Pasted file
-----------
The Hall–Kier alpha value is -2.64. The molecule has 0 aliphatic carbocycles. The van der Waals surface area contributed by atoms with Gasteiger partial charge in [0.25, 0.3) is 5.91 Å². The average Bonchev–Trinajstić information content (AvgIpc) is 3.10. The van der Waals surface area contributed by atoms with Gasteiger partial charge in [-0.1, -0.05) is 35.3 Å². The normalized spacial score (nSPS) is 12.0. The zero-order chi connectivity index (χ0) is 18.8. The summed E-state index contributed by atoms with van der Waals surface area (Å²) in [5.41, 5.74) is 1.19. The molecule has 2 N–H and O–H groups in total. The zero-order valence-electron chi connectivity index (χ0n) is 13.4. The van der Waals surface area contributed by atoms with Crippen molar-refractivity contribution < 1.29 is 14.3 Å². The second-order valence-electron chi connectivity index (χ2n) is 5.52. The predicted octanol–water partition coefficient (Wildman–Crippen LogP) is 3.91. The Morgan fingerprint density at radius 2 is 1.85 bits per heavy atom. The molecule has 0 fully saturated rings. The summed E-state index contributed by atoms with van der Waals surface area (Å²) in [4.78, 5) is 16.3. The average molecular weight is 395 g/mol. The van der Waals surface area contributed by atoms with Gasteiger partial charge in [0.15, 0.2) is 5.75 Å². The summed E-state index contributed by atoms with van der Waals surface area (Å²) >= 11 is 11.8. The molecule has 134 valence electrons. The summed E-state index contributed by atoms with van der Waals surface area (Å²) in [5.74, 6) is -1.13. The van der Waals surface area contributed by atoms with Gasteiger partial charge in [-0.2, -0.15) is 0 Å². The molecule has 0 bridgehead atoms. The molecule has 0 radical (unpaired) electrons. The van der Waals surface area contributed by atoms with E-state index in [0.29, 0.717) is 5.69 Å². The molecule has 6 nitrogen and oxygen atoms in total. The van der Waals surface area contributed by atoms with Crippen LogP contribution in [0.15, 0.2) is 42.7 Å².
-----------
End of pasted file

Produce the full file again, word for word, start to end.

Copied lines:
The Hall–Kier alpha value is -2.64. The molecule has 0 aliphatic carbocycles. The van der Waals surface area contributed by atoms with Gasteiger partial charge in [0.25, 0.3) is 5.91 Å². The average Bonchev–Trinajstić information content (AvgIpc) is 3.10. The van der Waals surface area contributed by atoms with Gasteiger partial charge in [-0.1, -0.05) is 35.3 Å². The normalized spacial score (nSPS) is 12.0. The zero-order chi connectivity index (χ0) is 18.8. The summed E-state index contributed by atoms with van der Waals surface area (Å²) in [5.41, 5.74) is 1.19. The molecule has 2 N–H and O–H groups in total. The zero-order valence-electron chi connectivity index (χ0n) is 13.4. The van der Waals surface area contributed by atoms with Crippen molar-refractivity contribution < 1.29 is 14.3 Å². The second-order valence-electron chi connectivity index (χ2n) is 5.52. The predicted octanol–water partition coefficient (Wildman–Crippen LogP) is 3.91. The Morgan fingerprint density at radius 2 is 1.85 bits per heavy atom. The molecule has 0 fully saturated rings. The summed E-state index contributed by atoms with van der Waals surface area (Å²) in [4.78, 5) is 16.3. The average molecular weight is 395 g/mol. The van der Waals surface area contributed by atoms with Gasteiger partial charge in [0.15, 0.2) is 5.75 Å². The summed E-state index contributed by atoms with van der Waals surface area (Å²) >= 11 is 11.8. The molecule has 134 valence electrons. The summed E-state index contributed by atoms with van der Waals surface area (Å²) in [5.74, 6) is -1.13. The van der Waals surface area contributed by atoms with Gasteiger partial charge in [-0.2, -0.15) is 0 Å². The molecule has 0 bridgehead atoms. The molecule has 0 radical (unpaired) electrons. The van der Waals surface area contributed by atoms with E-state index in [0.29, 0.717) is 5.69 Å². The molecule has 6 nitrogen and oxygen atoms in total. The van der Waals surface area contributed by atoms with Crippen LogP contribution in [0.15, 0.2) is 42.7 Å².